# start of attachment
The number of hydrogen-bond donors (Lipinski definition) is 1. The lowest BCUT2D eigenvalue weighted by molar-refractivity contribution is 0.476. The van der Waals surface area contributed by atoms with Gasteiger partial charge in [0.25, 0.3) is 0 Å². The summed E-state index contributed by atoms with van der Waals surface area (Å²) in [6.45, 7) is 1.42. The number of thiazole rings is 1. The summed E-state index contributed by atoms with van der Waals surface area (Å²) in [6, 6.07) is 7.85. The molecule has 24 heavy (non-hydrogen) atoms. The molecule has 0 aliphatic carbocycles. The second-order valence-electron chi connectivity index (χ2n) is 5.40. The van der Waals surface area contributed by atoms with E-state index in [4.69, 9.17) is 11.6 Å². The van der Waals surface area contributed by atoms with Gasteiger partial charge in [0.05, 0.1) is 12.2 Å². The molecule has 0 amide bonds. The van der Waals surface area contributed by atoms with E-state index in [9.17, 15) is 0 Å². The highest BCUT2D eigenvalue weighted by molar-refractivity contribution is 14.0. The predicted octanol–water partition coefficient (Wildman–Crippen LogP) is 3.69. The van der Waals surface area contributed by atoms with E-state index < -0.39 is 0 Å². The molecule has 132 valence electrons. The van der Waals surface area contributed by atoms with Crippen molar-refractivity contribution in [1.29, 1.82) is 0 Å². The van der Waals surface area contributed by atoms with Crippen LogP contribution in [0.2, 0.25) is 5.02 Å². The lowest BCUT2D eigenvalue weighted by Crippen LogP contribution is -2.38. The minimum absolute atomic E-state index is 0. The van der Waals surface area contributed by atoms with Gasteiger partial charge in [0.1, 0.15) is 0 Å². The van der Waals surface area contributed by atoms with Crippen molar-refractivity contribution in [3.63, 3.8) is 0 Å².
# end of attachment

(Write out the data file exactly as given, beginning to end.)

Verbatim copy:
The number of hydrogen-bond donors (Lipinski definition) is 1. The lowest BCUT2D eigenvalue weighted by molar-refractivity contribution is 0.476. The van der Waals surface area contributed by atoms with Gasteiger partial charge in [0.25, 0.3) is 0 Å². The summed E-state index contributed by atoms with van der Waals surface area (Å²) in [6.45, 7) is 1.42. The number of thiazole rings is 1. The summed E-state index contributed by atoms with van der Waals surface area (Å²) in [6, 6.07) is 7.85. The molecule has 24 heavy (non-hydrogen) atoms. The molecule has 0 aliphatic carbocycles. The second-order valence-electron chi connectivity index (χ2n) is 5.40. The van der Waals surface area contributed by atoms with E-state index in [4.69, 9.17) is 11.6 Å². The van der Waals surface area contributed by atoms with Gasteiger partial charge in [0.05, 0.1) is 12.2 Å². The molecule has 0 amide bonds. The van der Waals surface area contributed by atoms with E-state index in [9.17, 15) is 0 Å². The highest BCUT2D eigenvalue weighted by molar-refractivity contribution is 14.0. The predicted octanol–water partition coefficient (Wildman–Crippen LogP) is 3.69. The van der Waals surface area contributed by atoms with E-state index < -0.39 is 0 Å². The molecule has 132 valence electrons. The van der Waals surface area contributed by atoms with Crippen molar-refractivity contribution in [1.29, 1.82) is 0 Å². The van der Waals surface area contributed by atoms with Crippen LogP contribution in [0.2, 0.25) is 5.02 Å². The lowest BCUT2D eigenvalue weighted by Crippen LogP contribution is -2.38. The minimum absolute atomic E-state index is 0. The van der Waals surface area contributed by atoms with Gasteiger partial charge in [0.1, 0.15) is 0 Å². The van der Waals surface area contributed by atoms with Crippen molar-refractivity contribution in [3.63, 3.8) is 0 Å².